Did the 1970s Change TV – Or Vice Versa?

The 1970s was a time of massive change in America, an upheaval that was represented on TV. Former network TV exec  Jim McKairnes has written a book, All in the Decade: 70 Things About 70s TV That Turned Ten Years Into a Revolution, recounting a raucous ten years in the life of television. An excerpt is below.

At some point between Watergate and The Love Canal, between Nixon and Carter, between Vietnam and Afghanistan, between the Hurricane Creek Mine Disaster and the Riverfront Coliseum Stampede, between Martha Mitchell and Margaret Thatcher, between POWs and Americans Held Hostage, between Robert Altman and Steve Martin, between The Supremes and The Ramones, between Helen Reddy and Blondie, between Joe Namath and Pete Rose, between Burger Chef and The Happy Meal … the 1970s happened. And TV tried to keep up.

It began on January 1 1970 when Family Affair’s teenaged Cissy stayed out all night after high-school graduation, and it ended on December 31 1979 with burnt-out drug-using Johnny Fever talking to God on WKRP in Cincinnati.

It began with three broadcast networks routinely corralling 90% of all TV watchers, and it ended with TBS, HBO, Showtime, ESPN, PBS and something new called the VCR corralling the networks in turn, cutting in to their action, upping the antes and changing the game.

It began with it roots still in the radio business that spawned it, and it ended with the branches and limbs of premium cable, pay-per-view, and first-run syndication overtaking it.

It began with the economic power connected to it still comfortably held in the executive boardroom; it ended with part of that power now ceded to the viewer’s living-room.

An art form and communications medium had become big business, doing what General David Sarnoff had predicted it would do when he officially unveiled it in 1939 at the New York World’s Fair — change the world. But what was coming clear was that the change was beyond what he or anyone could have imagined.

The 1970s saw the start of more and more of those involved in television heeding calls to do more with it. Part of the first generation to be raised on it, they were also witnesses to real-life tumults that were their 1950s childhoods and their 1960s awakenings. They began to wonder, to hope, to see, how one could connect to the other. They envisioned that TV could make a difference outside of the screen.

“Most television producers are more concerned with creating profitable television programs than with creating groundbreaking television; however, some producers, either by accident or design, create television shows that become part of our cultural legacy,” writes David S. Silverman in You Can’t Air That: Four Cases of Controversy and Censorship in American Television Programming. Those some came from that mix.

So much change. TV had to change with it.

Maybe TV could change for it.

TV now for everyone; TV now about everything.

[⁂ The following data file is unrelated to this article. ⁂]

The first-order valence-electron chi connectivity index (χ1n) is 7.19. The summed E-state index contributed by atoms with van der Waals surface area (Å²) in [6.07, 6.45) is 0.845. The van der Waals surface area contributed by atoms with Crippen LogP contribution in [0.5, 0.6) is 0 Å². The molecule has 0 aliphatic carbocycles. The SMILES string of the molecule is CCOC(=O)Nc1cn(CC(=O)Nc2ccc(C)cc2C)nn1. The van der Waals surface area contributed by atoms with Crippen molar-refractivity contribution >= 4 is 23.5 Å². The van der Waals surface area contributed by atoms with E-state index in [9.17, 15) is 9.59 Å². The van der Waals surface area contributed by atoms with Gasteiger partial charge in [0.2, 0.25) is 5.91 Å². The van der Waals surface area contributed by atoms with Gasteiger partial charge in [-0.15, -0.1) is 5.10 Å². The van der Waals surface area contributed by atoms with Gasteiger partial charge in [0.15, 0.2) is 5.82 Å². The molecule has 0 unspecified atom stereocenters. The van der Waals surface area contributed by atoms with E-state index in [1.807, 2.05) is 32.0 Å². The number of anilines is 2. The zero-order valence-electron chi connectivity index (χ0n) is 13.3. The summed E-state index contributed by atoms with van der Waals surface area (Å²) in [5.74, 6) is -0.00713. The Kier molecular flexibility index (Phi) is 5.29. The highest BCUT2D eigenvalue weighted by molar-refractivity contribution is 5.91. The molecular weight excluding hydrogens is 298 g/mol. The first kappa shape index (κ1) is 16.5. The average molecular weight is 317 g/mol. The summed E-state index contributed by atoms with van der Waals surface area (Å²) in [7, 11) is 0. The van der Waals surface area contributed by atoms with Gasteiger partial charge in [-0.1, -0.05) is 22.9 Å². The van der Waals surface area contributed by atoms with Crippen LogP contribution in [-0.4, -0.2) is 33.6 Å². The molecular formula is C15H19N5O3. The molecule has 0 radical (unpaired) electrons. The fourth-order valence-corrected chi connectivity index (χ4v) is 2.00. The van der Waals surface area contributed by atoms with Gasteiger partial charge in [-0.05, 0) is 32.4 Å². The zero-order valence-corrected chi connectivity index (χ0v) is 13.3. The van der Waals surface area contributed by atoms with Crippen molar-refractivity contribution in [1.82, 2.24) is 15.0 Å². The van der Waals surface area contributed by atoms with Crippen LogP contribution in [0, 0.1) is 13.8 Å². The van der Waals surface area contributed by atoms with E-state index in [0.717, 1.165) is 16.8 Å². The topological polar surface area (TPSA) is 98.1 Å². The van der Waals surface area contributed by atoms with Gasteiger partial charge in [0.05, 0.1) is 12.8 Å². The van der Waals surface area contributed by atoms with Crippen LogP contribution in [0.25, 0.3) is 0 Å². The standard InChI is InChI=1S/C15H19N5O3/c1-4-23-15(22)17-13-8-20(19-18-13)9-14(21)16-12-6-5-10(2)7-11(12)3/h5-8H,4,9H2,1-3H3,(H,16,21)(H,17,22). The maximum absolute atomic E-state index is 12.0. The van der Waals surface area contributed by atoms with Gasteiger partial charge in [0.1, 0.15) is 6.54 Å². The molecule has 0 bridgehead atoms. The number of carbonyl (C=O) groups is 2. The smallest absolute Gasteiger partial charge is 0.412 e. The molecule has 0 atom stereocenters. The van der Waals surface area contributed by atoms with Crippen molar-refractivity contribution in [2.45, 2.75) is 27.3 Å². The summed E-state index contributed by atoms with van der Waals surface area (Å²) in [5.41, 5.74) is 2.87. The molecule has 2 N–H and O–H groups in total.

“I’ve never heard that anybody conducted his or her life differently after seeing an episode of All in the Family,” writes Norman Lear in his memoir Even This I Get to Experience. “If two thousand years of Judao-Christian ethic hadn’t eradicated bigotry and intolerance, I didn’t think a half-hour sitcom was going to do it. Still, as my grandfather was fond of saying – and as physicists confirm – when you throw a pebble in a lake the water rises. It’s far too infinitesimal a rise for our eyes to register, so all we can see is the ripple. People still say to me, ‘We watched Archie as a family and I’ll never forget the discussions we had after the show.’ And so that was the ripple of All in the Family. Families talked.”

That was also the ripple of the decade. People watched. And talked. And times changed.

On television, the form as well as the content changed. “One of the first precursors to this eventual evolution,” observed Michelle Donnelly in her 2015 scriptlab.com essay “The Evolution of American Television Storytelling,” was The Mary Tyler Moore Show: “While following an episodic format, the show was unique in that it allowed for story arcs that saw its characters change over time and which highlighted these characters in more realistic and complex relationships. Likewise, the show M*A*S*H created deep character enrichment through the building of interpersonal relationships while it also provided searing social commentary. No longer just content with portraying situations and relationships predicated on laughs, these writers expanded beyond sketch comedy to develop intricate stories between complex characters.”

Between the two, both the what and how of storytelling started to change; a template was starting to form that revealed a sort of a palimpsest beneath all content, both comedic and drama.

Did the 1970s affect television? Or did the televised content of prime-time in the decade change the country? The people and projects and precedents described in this book suggest that the answer is yes.

The social revolution of the 1970s, all that was in the decade, was televised. TV, it seems, served as both its conduit and facilitator.

In a 1995 speech at an industry gathering in Las Vegas, Lear said, “Television gets the rap for so many problems if only because it is so obvious, so ubiquitous. The big question is how did we get here and what are we going to do about it?”

Decades on, the question holds.

The Cynsiders column is a platform for industry leaders to reach out to colleagues, followers, and the public at large. In their own words and in targeted Q&As, columnists address breaking news, issues of the day, and the larger changes going on in the ever-evolving world of television, video and digital. Cynsiders columns live on Cynopsis’ main page and are promoted across all daily newsletters. We welcome readers’ comments, queries, and column ideas at Lynn@Cynopsis.com.

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